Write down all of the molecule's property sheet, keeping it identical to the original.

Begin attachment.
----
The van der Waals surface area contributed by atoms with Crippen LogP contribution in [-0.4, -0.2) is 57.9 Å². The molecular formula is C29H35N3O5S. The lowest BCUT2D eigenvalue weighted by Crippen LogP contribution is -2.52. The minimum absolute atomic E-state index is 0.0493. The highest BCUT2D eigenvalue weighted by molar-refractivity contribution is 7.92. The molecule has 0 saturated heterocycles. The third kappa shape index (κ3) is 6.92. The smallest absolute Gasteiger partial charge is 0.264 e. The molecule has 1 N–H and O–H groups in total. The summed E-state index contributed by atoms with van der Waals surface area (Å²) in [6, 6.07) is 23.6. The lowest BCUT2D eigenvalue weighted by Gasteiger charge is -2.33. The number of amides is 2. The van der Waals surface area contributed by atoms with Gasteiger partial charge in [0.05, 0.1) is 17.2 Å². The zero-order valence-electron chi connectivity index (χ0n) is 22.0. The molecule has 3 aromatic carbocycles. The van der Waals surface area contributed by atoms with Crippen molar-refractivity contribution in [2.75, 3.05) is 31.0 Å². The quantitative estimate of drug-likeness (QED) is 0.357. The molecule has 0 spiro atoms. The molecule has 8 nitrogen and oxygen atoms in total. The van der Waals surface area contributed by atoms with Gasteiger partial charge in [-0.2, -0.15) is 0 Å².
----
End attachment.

The van der Waals surface area contributed by atoms with Crippen LogP contribution in [-0.4, -0.2) is 57.9 Å². The molecular formula is C29H35N3O5S. The lowest BCUT2D eigenvalue weighted by Crippen LogP contribution is -2.52. The minimum absolute atomic E-state index is 0.0493. The highest BCUT2D eigenvalue weighted by molar-refractivity contribution is 7.92. The molecule has 0 saturated heterocycles. The third kappa shape index (κ3) is 6.92. The smallest absolute Gasteiger partial charge is 0.264 e. The molecule has 1 N–H and O–H groups in total. The summed E-state index contributed by atoms with van der Waals surface area (Å²) in [6, 6.07) is 23.6. The lowest BCUT2D eigenvalue weighted by Gasteiger charge is -2.33. The number of amides is 2. The van der Waals surface area contributed by atoms with Gasteiger partial charge in [0.05, 0.1) is 17.2 Å². The zero-order valence-electron chi connectivity index (χ0n) is 22.0. The molecule has 3 aromatic carbocycles. The van der Waals surface area contributed by atoms with Crippen molar-refractivity contribution in [2.75, 3.05) is 31.0 Å². The quantitative estimate of drug-likeness (QED) is 0.357. The molecule has 0 spiro atoms. The molecule has 8 nitrogen and oxygen atoms in total. The van der Waals surface area contributed by atoms with Gasteiger partial charge in [-0.2, -0.15) is 0 Å².